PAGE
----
There Fancy nursed her in ideal bowers,

And laid her soft in amaranthine flowers;

Delighted with her babe, the enchantress smiled,

And graced with all her gifts the favourite child.

Her wooed Sir Airy, by meandering streams,

In daily musings and in nightly dreams;

With all the flowers he found, he wove in haste

Wreaths for her brow, and girdles for her waist;

His time, his talents, and his ceaseless care,

All consecrated to adorn the fair;

No pastime but with her he deigned to take,

And if he studied, studied for her sake.

And, for Hypothesis was somewhat long,

Nor soft enough to suit a lover's tongue,

He called her Posy, with an amorous art,

And graved it on a gem, and wore it next his heart.

But she, inconstant as the beams that play On rippling waters in an April day, With many a freakish trick deceived his pains, To pathless wilds and unfrequented plains Enticed him from his oaths of knighthood far, Forgetful of the glorious toils of war. 'Tis thus the tenderness that Love inspires Too oft betrays the votaries of his fires;Borne far away on elevated wings, They sport like wanton doves in airy rings, And laws and duties are neglected things. Nor he alone addressed the wayward fair, Full many a knight had been entangled there;But still, whoever wooed her or embraced, On every mind some mighty spell she cast. Some she would teach (for she was wondrous wise, And made her dupes see all things with her eyes) That forms material, whatsoe'er we dream, Are not at all, or are not what they seem;That substances and modes of every kind Are mere impressions on the passive mind;And he that splits his cranium, breaks at most A fancied head against a fancied post:Others, that earth, ere sin had drowned it all, Was smooth and even as an ivory ball;That all the various beauties we survey, Hills, valleys, rivers, and the boundless sea, Are but departures from the first design, Effects of punishment and wrath divine. She tutored some in Daedalus's art, And promised they should act his wildgoose part, On waxen pinions soar without a fall, Swift as the proudest gander of them all. But fate reserved Sir Airy to maintain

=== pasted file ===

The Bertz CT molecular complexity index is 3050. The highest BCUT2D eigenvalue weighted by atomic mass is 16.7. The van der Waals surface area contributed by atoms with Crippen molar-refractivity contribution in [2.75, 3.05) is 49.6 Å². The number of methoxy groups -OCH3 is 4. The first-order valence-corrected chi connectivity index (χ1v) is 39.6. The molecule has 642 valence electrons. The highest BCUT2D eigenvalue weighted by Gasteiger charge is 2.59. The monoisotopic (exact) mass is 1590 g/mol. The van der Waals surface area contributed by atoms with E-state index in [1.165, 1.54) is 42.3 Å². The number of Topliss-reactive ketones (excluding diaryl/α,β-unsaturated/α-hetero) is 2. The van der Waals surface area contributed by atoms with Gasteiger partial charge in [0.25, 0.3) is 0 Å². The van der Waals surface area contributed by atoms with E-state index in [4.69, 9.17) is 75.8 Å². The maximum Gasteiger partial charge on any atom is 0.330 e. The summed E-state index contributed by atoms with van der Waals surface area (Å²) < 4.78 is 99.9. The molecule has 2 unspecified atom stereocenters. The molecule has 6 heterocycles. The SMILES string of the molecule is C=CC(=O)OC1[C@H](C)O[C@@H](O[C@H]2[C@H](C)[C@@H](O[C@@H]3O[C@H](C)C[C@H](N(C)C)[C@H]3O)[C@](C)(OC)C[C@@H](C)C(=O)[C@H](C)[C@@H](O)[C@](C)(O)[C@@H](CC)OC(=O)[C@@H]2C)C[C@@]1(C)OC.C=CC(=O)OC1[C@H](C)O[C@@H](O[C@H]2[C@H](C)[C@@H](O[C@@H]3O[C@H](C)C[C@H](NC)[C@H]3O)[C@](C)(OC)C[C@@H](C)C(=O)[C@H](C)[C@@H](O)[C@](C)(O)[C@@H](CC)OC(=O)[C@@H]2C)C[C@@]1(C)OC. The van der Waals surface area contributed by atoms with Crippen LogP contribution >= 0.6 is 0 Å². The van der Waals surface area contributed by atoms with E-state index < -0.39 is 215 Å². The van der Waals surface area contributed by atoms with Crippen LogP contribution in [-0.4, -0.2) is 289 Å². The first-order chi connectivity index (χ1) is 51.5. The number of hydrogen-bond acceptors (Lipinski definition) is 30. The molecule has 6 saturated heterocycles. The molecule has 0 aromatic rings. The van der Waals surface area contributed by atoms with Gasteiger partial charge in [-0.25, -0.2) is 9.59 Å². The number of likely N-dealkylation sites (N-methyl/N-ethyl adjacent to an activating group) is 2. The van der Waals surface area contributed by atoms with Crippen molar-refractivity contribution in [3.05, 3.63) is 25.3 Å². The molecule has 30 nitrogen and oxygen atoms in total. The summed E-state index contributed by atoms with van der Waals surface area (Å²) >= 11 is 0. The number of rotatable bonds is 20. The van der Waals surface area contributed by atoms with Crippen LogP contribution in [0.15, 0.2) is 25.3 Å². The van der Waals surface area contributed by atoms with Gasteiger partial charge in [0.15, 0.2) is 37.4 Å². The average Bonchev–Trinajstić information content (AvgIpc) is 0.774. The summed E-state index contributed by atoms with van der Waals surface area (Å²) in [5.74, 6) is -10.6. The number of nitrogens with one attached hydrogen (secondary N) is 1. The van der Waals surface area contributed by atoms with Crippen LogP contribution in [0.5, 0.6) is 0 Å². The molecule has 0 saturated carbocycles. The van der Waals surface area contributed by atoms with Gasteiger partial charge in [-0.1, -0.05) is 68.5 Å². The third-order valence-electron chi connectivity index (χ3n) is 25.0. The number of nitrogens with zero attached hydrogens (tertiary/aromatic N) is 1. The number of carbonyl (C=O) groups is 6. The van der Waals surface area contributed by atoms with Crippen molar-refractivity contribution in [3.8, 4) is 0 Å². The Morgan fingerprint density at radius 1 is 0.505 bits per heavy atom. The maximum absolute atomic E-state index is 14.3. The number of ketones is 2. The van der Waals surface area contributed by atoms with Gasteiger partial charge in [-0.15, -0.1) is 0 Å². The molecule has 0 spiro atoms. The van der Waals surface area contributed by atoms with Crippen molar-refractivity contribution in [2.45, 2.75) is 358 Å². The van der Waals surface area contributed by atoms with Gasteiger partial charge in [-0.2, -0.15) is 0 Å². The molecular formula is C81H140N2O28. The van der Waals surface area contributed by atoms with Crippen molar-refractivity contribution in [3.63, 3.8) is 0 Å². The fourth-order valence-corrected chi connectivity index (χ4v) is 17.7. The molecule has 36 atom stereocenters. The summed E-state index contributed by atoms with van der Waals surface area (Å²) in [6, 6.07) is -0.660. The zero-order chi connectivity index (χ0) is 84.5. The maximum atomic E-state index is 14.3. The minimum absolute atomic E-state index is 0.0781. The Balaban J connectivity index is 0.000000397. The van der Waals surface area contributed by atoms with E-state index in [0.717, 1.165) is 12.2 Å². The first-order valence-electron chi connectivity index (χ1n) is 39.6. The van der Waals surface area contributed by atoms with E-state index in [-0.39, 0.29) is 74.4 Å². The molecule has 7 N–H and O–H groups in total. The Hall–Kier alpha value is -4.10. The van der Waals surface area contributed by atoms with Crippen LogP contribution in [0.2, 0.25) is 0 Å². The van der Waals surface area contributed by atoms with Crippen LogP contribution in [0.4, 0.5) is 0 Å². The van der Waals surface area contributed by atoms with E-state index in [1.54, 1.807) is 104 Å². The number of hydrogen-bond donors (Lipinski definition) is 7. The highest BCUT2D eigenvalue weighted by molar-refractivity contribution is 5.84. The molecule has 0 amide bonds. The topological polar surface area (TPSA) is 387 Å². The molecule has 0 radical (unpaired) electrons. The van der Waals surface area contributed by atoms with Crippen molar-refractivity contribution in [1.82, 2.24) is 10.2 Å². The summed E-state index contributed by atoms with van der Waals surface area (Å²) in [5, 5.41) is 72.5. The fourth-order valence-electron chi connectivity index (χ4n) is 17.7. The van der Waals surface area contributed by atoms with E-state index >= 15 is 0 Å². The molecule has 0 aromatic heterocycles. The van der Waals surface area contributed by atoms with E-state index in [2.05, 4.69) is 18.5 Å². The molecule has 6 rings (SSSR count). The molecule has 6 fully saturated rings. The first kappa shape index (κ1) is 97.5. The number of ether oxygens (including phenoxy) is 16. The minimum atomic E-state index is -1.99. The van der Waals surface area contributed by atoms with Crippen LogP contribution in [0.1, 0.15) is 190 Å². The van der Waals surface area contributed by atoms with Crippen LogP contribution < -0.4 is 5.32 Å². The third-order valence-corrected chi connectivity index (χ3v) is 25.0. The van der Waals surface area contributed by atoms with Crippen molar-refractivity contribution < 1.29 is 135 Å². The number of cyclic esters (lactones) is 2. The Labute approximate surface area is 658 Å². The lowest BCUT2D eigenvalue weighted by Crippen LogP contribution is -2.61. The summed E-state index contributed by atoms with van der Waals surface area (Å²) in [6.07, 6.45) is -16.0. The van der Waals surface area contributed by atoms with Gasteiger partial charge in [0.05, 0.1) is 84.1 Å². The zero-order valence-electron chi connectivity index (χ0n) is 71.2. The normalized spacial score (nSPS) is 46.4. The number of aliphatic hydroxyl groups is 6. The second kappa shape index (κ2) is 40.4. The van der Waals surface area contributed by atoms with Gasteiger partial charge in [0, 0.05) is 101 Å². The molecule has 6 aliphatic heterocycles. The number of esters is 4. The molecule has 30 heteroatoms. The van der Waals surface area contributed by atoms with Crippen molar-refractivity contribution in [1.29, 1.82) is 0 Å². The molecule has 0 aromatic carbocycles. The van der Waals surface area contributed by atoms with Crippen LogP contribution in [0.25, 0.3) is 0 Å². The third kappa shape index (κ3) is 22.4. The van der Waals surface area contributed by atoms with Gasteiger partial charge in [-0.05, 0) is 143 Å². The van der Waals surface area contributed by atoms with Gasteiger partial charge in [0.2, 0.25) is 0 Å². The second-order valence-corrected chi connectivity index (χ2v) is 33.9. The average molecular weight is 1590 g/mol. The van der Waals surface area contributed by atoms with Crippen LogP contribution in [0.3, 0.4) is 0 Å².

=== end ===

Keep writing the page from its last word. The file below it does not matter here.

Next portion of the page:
The wildest project of her teeming brain; —
That wedlock is not rigorous, as supposed,
But man, within a wider pale enclosed,
May rove at will, where appetite shall lead,
Free as the lordly bull that ranges o'er the mead;
That forms and rites are tricks of human law,
As idle as the chattering of a daw;
That lewd incontinence, and lawless rape,
Are marriage in its true and proper shape;
That man by faith and truth is made a slave,
The ring a bauble, and the priest a knave.

"Fair fall the deed !" the knight exulting cried, "Now is the time to make the maid a bride!"

'T'was on the noon of an autumnal day, October hight, but mild and fair as May; When scarlet fruits the russet hedge adorn, And floating films envelop every thorn; When gently as in June the rivers glide, And only miss the flowers that graced their side; The linnet twittered out his parting song, With many a chorister the woods among; On southern banks the ruminating sheep Lay snug and warm ;—'twas Summer's farewell peep. Propitious to his fond intent there grew An arbour near at hand of thickest yew, With many a boxen bush close dipt between, And phillyrea of a gilded green.

But what old Chaucer's merry page befits, The chaster muse of modern days omits. Suffice it then in decent terms to say, She saw,—and turned her rosy cheek away. Small need of prayer-book or of priest, I ween, Where parties are agreed, retired the scene, Occasion prompt, and appetite so keen. Hypothesis (for with such magic power Fancy endued her in her natal hour) From many a steaming lake and reeking bog, Bade rise in haste a dank and drizzling fog, That curtained round the scene where they reposed, And wood and lawn in dusky folds enclosed.

Fear seized the trembling sex; in every grove They wept the wrongs of honourable love: "In vain," they cried, "are hymeneal rites, "Vain our delusive hope of constant knights; "The marriage bond has lost its power to bind, "And flutters loose, the sport of every wind. "The bride, while yet her bride's attire is on, "Shall mourn her absent lord, for he is gone, "Satiate of her, and weary of the same, "To distant wilds, in quest of other game. "Ye fair Circassians! all your lutes employ, "Seraglios sing, and harems dance for joy!